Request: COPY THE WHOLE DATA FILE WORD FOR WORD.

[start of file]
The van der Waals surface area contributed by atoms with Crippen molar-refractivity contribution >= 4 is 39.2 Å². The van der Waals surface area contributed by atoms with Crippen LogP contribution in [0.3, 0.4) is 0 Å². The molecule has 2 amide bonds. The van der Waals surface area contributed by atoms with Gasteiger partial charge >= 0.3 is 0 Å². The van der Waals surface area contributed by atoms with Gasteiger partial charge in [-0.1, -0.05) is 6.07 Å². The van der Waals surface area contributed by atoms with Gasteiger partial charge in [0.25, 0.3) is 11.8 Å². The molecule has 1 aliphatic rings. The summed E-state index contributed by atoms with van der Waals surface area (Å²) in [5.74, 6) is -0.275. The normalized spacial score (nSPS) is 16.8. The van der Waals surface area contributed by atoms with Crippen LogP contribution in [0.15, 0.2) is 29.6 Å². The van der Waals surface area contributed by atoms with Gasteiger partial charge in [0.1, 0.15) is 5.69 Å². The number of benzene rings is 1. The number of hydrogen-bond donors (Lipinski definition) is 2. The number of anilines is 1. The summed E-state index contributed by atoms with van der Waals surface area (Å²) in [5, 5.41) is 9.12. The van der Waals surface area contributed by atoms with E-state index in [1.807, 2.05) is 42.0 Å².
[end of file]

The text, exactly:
The van der Waals surface area contributed by atoms with Crippen molar-refractivity contribution >= 4 is 39.2 Å². The van der Waals surface area contributed by atoms with Crippen LogP contribution in [0.3, 0.4) is 0 Å². The molecule has 2 amide bonds. The van der Waals surface area contributed by atoms with Gasteiger partial charge >= 0.3 is 0 Å². The van der Waals surface area contributed by atoms with Gasteiger partial charge in [-0.1, -0.05) is 6.07 Å². The van der Waals surface area contributed by atoms with Gasteiger partial charge in [0.25, 0.3) is 11.8 Å². The molecule has 1 aliphatic rings. The summed E-state index contributed by atoms with van der Waals surface area (Å²) in [5.74, 6) is -0.275. The normalized spacial score (nSPS) is 16.8. The van der Waals surface area contributed by atoms with Crippen LogP contribution in [0.15, 0.2) is 29.6 Å². The van der Waals surface area contributed by atoms with Gasteiger partial charge in [0.1, 0.15) is 5.69 Å². The number of benzene rings is 1. The number of hydrogen-bond donors (Lipinski definition) is 2. The number of anilines is 1. The summed E-state index contributed by atoms with van der Waals surface area (Å²) in [5, 5.41) is 9.12. The van der Waals surface area contributed by atoms with E-state index in [1.807, 2.05) is 42.0 Å².